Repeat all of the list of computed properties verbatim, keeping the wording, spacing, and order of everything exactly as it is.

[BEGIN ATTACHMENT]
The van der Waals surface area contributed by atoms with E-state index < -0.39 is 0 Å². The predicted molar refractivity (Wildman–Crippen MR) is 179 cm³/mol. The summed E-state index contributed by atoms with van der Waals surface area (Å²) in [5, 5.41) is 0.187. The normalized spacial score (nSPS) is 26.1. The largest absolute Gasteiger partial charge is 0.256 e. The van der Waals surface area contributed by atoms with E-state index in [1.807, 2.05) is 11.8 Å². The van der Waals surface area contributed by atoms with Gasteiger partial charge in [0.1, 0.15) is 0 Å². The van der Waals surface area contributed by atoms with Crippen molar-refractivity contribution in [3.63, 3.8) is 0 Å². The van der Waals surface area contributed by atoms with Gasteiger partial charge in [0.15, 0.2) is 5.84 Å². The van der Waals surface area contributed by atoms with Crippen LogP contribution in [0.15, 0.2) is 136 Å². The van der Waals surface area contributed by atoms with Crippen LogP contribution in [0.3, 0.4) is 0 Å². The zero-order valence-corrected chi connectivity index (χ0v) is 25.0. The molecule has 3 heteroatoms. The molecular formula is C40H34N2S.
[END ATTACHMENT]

The van der Waals surface area contributed by atoms with E-state index < -0.39 is 0 Å². The predicted molar refractivity (Wildman–Crippen MR) is 179 cm³/mol. The summed E-state index contributed by atoms with van der Waals surface area (Å²) in [5, 5.41) is 0.187. The normalized spacial score (nSPS) is 26.1. The largest absolute Gasteiger partial charge is 0.256 e. The van der Waals surface area contributed by atoms with E-state index in [1.807, 2.05) is 11.8 Å². The van der Waals surface area contributed by atoms with Gasteiger partial charge in [0.1, 0.15) is 0 Å². The van der Waals surface area contributed by atoms with Crippen molar-refractivity contribution in [3.63, 3.8) is 0 Å². The van der Waals surface area contributed by atoms with Gasteiger partial charge in [0.15, 0.2) is 5.84 Å². The van der Waals surface area contributed by atoms with Crippen LogP contribution in [0.15, 0.2) is 136 Å². The van der Waals surface area contributed by atoms with Crippen LogP contribution in [0.3, 0.4) is 0 Å². The zero-order valence-corrected chi connectivity index (χ0v) is 25.0. The molecule has 3 heteroatoms. The molecular formula is C40H34N2S.